Mountain Lion Attack In Colorado Part Of A Regional Trend
A mountain lion attacked an eight-year-old boy in Colorado on Wednesday, bringing the total attacks in that state to three this year – the most Colorado has seen since 1998.
The boy was running to a nearby neighbor’s house in Bailey, Colorado, when the mountain lion attacked, biting down on his head, according to Colorado Parks and Wildlife. He survived, but spent the night in the hospital. Two mountain lions were later euthanized nearby after reports of a missing goat, and DNA tests in Wyoming will confirm whether either was involved in the attack.
This is part of a challenging trend: Human development is growing across the Mountain West while mountain lion populations rebound.
“[Mountain lions] used to be the most broadly-distributed mammal in North America and through development, those populations were greatly reduced, pretty much gone anywhere east of the Rocky Mountains,” said Mat Alldredge, a carnivore researcher for the state of Colorado. “Until we started managing them in 1965 for Colorado, and I would say at that time our lion population started to increase.”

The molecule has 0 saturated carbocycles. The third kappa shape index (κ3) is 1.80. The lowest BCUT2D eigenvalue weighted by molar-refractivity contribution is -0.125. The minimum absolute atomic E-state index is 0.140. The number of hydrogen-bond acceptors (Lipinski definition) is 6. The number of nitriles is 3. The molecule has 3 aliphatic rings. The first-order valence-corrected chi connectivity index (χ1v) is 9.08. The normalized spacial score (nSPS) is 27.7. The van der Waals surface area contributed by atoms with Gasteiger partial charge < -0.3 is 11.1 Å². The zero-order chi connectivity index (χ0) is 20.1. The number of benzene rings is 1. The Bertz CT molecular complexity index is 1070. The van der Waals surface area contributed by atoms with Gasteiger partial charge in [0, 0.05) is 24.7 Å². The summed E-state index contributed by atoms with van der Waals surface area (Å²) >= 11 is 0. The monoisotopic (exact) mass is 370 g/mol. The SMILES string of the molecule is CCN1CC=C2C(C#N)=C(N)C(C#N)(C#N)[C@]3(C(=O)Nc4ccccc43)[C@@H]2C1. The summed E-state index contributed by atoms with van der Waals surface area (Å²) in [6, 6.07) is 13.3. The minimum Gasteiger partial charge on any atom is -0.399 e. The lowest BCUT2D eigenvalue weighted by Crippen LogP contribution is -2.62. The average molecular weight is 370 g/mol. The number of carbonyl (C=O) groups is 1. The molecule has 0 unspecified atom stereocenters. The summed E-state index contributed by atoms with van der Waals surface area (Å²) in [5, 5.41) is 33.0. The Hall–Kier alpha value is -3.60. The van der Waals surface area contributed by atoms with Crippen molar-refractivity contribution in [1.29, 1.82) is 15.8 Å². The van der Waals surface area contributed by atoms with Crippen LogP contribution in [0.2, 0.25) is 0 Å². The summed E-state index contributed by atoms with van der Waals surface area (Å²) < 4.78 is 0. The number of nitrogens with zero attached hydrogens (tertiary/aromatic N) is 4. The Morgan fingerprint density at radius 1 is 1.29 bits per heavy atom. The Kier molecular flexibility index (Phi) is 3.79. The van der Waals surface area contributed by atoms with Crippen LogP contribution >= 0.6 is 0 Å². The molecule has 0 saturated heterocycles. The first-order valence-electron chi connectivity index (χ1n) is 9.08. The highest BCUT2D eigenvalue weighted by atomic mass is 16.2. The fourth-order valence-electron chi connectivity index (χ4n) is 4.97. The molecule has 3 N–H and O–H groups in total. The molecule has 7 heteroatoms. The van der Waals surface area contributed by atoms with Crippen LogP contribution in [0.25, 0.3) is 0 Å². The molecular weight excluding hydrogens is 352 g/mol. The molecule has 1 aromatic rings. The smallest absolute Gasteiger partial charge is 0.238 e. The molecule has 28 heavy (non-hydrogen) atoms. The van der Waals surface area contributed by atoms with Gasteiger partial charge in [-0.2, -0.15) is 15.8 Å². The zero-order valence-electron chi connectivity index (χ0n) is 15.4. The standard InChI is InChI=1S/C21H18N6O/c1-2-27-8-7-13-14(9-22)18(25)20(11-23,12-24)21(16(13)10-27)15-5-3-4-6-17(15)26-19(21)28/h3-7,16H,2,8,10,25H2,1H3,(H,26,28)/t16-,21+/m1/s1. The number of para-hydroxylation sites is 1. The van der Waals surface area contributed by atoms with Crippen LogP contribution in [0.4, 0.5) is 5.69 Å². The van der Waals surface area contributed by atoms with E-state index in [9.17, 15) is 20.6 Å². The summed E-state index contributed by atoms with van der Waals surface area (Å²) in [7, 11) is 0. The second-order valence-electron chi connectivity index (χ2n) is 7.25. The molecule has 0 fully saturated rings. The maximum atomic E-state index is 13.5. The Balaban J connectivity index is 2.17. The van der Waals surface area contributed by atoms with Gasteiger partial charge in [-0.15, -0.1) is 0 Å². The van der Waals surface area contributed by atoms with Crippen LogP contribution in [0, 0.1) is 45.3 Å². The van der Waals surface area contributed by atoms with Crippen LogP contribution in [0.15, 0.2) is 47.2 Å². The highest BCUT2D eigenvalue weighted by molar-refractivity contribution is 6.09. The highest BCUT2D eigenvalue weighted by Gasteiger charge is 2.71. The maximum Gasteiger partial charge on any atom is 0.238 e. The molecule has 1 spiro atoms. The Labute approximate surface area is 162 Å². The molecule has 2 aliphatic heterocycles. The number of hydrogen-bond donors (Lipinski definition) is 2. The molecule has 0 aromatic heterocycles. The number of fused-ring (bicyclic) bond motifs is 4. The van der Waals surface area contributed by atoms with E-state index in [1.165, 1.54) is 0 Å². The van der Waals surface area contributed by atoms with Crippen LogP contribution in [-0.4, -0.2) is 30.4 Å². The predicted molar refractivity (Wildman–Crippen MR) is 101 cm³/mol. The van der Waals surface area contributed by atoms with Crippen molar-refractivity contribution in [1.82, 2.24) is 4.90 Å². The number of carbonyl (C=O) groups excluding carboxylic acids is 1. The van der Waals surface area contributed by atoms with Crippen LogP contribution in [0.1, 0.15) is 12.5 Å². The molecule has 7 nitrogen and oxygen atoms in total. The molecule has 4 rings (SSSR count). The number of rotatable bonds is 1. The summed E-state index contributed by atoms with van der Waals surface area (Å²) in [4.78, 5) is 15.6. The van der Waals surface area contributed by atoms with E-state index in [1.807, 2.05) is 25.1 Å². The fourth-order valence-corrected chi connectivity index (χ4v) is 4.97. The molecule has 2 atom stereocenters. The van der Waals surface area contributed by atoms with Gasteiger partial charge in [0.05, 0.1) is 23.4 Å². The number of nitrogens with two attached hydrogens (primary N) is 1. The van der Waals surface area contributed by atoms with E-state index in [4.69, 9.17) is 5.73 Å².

Alldredge said even with the population increases and human encroachment, mountain lion attacks are still extremely rare because most fear humans. There are so few that do attack, he said, it’s hard to even find a motive behind mountain lion attacks as a whole.
“Even with three [attacks] in Colorado this year, it’s still a rare event and probably a factor of each individual lion and circumstances,” he said.
Still, Alldredge said that while any attacks on humans are rare, children are closer to lions’ general prey size and are more likely to be attacked. The boy involved in the Bailey attack was also running, which sets off a predatory response.
“It’s just like your house cat. They respond to fast movements,” he said. “Their instinct is to chase and pounce on things.”
Alldredge said that those who want to be cautious in mountain lion country should keep an eye on young children when playing outside and can “manipulate the habitat around your home so you don’t have prey items in your yard, and you don’t have hiding cover for lions. And put some motion sense light out on the periphery of your yard.”
According to Colorado Parks and Wildlife, mountain lions have killed three people in the state since 1990. There have been no reported human deaths from mountain lions in Idaho or Wyoming, but there were at least three attacks in Idaho and one in Wyoming.
This story was produced by the Mountain West News Bureau, a collaboration between Wyoming Public Media, Boise State Public Radio in Idaho, KUER in Salt Lake City, KUNR in Nevada, and KRCC and KUNC in Colorado.
Find reporter Madelyn Beck on Twitter @MadelynBeck8
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